Mumbai: Private sector firms planning to restart the retail sales of fuel following the deregulation of petrol prices are looking to expand in cities that proved to be unviable for them under the government’s erstwhile administered pricing mechanism, according to the companies and analysts.
The government had been subsidizing public sector oil marketing companies (OMCs) such as Bharat Petroleum Corp. Ltd, Indian Oil Corp. Ltd and Hindustan Petroleum Corp. Ltd to offset under-recoveries as a result of selling fuel at prices lower than the cost of production. The benefit —aimed at protecting the public against rising crude oil prices—was, however, not available to private sector firms.
Moreover, large private sector fuel retailers such as Reliance Industries Ltd (RIL) and Essar Oil Ltd had to restrict their operations to semi-urban and rural areas, mostly along highways, where the presence of state-owned OMCs was less. Eventually, these firms had to either shut down their outlets or continue with a marginal existence.
With the government allowing petrol prices to be market driven, firms are now looking to tap urban markets, especially the smaller cities, where auto demand is on the rise.
Apart from freeing up petrol, the government raised the price of diesel along with kerosene and cooking gas. Analysts expect the deregulation of diesel prices in due course.
Essar Oil, which now operates 1,340 outlets, is planning to increase them to 1,700 by March. “The new retail outlets will be distributed across the country, including cities,” an Essar spokesperson said in an emailed statement.
An RIL spokesperson said: “We are studying the development and reviewing all growth opportunities.”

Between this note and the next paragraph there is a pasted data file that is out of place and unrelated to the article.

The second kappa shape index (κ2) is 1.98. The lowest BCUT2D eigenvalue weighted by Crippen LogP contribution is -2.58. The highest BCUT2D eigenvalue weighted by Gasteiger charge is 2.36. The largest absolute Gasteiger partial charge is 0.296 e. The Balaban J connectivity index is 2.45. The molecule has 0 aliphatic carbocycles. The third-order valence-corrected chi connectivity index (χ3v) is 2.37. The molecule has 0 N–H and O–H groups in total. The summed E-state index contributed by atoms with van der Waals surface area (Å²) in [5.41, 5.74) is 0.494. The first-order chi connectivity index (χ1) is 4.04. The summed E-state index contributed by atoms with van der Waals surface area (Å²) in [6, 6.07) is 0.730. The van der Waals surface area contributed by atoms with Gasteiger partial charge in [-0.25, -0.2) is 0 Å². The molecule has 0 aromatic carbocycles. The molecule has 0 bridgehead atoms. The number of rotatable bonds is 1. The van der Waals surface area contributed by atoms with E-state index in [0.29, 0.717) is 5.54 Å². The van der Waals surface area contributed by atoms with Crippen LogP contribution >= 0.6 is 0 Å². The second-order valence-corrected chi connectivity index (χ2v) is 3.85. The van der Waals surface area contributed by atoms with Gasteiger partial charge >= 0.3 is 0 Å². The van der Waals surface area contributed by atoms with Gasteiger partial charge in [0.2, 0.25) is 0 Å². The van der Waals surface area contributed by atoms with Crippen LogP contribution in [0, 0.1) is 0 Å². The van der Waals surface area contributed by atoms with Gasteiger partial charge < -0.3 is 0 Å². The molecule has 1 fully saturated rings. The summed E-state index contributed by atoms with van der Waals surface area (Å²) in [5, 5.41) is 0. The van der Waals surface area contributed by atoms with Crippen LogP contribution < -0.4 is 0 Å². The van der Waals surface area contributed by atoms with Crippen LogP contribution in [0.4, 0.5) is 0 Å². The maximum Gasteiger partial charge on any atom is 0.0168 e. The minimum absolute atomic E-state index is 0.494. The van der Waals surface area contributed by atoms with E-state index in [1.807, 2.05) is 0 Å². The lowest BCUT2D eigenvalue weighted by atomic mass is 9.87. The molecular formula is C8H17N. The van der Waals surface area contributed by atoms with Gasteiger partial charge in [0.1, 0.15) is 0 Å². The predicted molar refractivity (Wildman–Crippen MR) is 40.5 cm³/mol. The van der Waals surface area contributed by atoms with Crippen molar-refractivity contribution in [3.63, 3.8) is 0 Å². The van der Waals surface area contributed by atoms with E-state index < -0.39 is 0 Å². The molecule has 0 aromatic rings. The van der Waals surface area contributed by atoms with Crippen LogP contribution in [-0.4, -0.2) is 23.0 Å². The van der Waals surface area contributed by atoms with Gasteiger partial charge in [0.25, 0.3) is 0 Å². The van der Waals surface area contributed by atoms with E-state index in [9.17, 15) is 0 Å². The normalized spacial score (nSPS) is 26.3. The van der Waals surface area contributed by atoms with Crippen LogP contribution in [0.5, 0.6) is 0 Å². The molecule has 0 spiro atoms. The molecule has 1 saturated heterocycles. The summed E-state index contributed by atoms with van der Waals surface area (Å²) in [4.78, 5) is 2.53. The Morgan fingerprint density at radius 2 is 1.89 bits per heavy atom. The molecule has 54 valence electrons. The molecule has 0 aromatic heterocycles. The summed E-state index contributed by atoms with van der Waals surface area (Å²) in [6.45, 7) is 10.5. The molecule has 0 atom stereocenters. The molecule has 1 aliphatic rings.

A 25 June note by Alok Deshpande, oil and gas sector analyst at Elara Capital, stated that Reliance, which has around 1,400 outlets, was operating only half of them. More outlets are likely to open soon, he said.
The Indian arm of Royal Dutch Shell Plc, which has 80 fuel pumps across the country, is the only non-state firm with a significant presence in cities such as Bangalore, Chennai, Pune and Hyderabad, though many of the outlets are not operational. The company stated that it was committed to retailing fuel in India and would stick to growth plans.
“The government’s decision to free petrol pricing is a major and bold step in the right direction,” a Shell spokesperson said. “We at Shell have followed our own growth trajectory based on what we learn as we go along.” However, Shell did not specifically comment on expanding in cities, stating that the firm does not make predictive statements.
A person familiar with the development at Essar Oil said that around 8-10% of its existing fuel pumps were located in cities and depending on the viability, more pumps could open up. “The location of each new fuel station would be decided on a stand-alone basis, depending upon the potential for profitability and competition in the region,” he said on condition of anonymity.
Analysts stated that rather than expanding in big metros, it makes sense for private sector fuel retailers to target smaller cities where land is more readily available and at lower costs.
“Cities like Delhi and Mumbai have reached a level of saturation with a filling station every few kilometres,” said Akhil Sambhar, associate director (oil and gas) at audit and consulting firm Ernst and Young. “Also, the realty costs in these cities are too high to justify returns. However, tier II and III cities offer good opportunity.”
Companies setting up fuel stations could also exploit ancillary opportunities.
“The international concept of fuel stations is to combine fuel and non-fuel retailing services,” Sambhar said. “The latter could constitute a considerable part of the revenue of an outlet.”
An Essar spokesman said non-fuel retailing is a key element of its retail strategy and “gives our dealers a wider product range to offer to customers”.
Reliance already has a nationwide retail business.
Dealers of public sector OMCs are gearing up for competition in the cities.
“We have to wait and watch how the situation unfolds, but undoubtedly we have to improve the quality of services to compete with them,” said M. Kannan, former vice-president of the Federation of All India Petroleum Traders and president of the Tamil Nadu Petroleum Dealers’ Association.